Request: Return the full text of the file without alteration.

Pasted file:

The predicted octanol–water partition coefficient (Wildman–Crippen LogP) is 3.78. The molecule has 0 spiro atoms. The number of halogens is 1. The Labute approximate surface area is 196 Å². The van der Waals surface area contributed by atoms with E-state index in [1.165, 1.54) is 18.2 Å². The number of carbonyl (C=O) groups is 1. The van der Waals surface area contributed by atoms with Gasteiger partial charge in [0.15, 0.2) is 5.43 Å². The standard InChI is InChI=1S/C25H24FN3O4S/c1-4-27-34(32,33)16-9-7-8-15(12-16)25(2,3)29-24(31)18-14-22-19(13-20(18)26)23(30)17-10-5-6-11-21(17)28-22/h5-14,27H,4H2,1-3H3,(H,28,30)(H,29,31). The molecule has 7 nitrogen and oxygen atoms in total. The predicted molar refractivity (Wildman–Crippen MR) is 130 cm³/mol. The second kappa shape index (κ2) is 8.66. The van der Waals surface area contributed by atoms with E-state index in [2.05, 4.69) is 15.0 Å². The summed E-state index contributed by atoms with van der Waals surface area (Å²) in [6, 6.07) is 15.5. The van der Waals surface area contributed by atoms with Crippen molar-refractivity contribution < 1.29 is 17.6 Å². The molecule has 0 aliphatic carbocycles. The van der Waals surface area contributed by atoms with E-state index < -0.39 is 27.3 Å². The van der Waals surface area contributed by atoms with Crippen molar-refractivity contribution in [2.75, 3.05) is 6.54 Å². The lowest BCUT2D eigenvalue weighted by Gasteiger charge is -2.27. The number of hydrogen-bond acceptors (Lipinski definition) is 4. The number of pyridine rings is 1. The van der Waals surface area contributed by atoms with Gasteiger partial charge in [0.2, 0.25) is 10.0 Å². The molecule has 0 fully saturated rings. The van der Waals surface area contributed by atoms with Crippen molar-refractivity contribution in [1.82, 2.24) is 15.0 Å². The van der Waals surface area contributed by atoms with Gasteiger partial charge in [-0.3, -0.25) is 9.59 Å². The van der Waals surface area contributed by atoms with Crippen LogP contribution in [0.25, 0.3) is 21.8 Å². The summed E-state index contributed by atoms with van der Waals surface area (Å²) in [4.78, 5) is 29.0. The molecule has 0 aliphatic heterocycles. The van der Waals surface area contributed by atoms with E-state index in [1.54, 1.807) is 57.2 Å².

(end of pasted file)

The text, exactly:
The predicted octanol–water partition coefficient (Wildman–Crippen LogP) is 3.78. The molecule has 0 spiro atoms. The number of halogens is 1. The Labute approximate surface area is 196 Å². The van der Waals surface area contributed by atoms with E-state index in [1.165, 1.54) is 18.2 Å². The number of carbonyl (C=O) groups is 1. The van der Waals surface area contributed by atoms with Gasteiger partial charge in [0.15, 0.2) is 5.43 Å². The standard InChI is InChI=1S/C25H24FN3O4S/c1-4-27-34(32,33)16-9-7-8-15(12-16)25(2,3)29-24(31)18-14-22-19(13-20(18)26)23(30)17-10-5-6-11-21(17)28-22/h5-14,27H,4H2,1-3H3,(H,28,30)(H,29,31). The molecule has 7 nitrogen and oxygen atoms in total. The predicted molar refractivity (Wildman–Crippen MR) is 130 cm³/mol. The second kappa shape index (κ2) is 8.66. The van der Waals surface area contributed by atoms with E-state index in [2.05, 4.69) is 15.0 Å². The summed E-state index contributed by atoms with van der Waals surface area (Å²) in [6, 6.07) is 15.5. The van der Waals surface area contributed by atoms with Crippen molar-refractivity contribution < 1.29 is 17.6 Å². The molecule has 0 aliphatic carbocycles. The van der Waals surface area contributed by atoms with E-state index < -0.39 is 27.3 Å². The van der Waals surface area contributed by atoms with Crippen molar-refractivity contribution in [2.75, 3.05) is 6.54 Å². The lowest BCUT2D eigenvalue weighted by Gasteiger charge is -2.27. The number of hydrogen-bond acceptors (Lipinski definition) is 4. The number of pyridine rings is 1. The van der Waals surface area contributed by atoms with Gasteiger partial charge in [0.2, 0.25) is 10.0 Å². The molecule has 0 fully saturated rings. The van der Waals surface area contributed by atoms with Crippen molar-refractivity contribution in [1.82, 2.24) is 15.0 Å². The van der Waals surface area contributed by atoms with Gasteiger partial charge in [-0.3, -0.25) is 9.59 Å². The van der Waals surface area contributed by atoms with Crippen LogP contribution in [0.25, 0.3) is 21.8 Å². The summed E-state index contributed by atoms with van der Waals surface area (Å²) in [4.78, 5) is 29.0. The molecule has 0 aliphatic heterocycles. The van der Waals surface area contributed by atoms with E-state index in [1.54, 1.807) is 57.2 Å².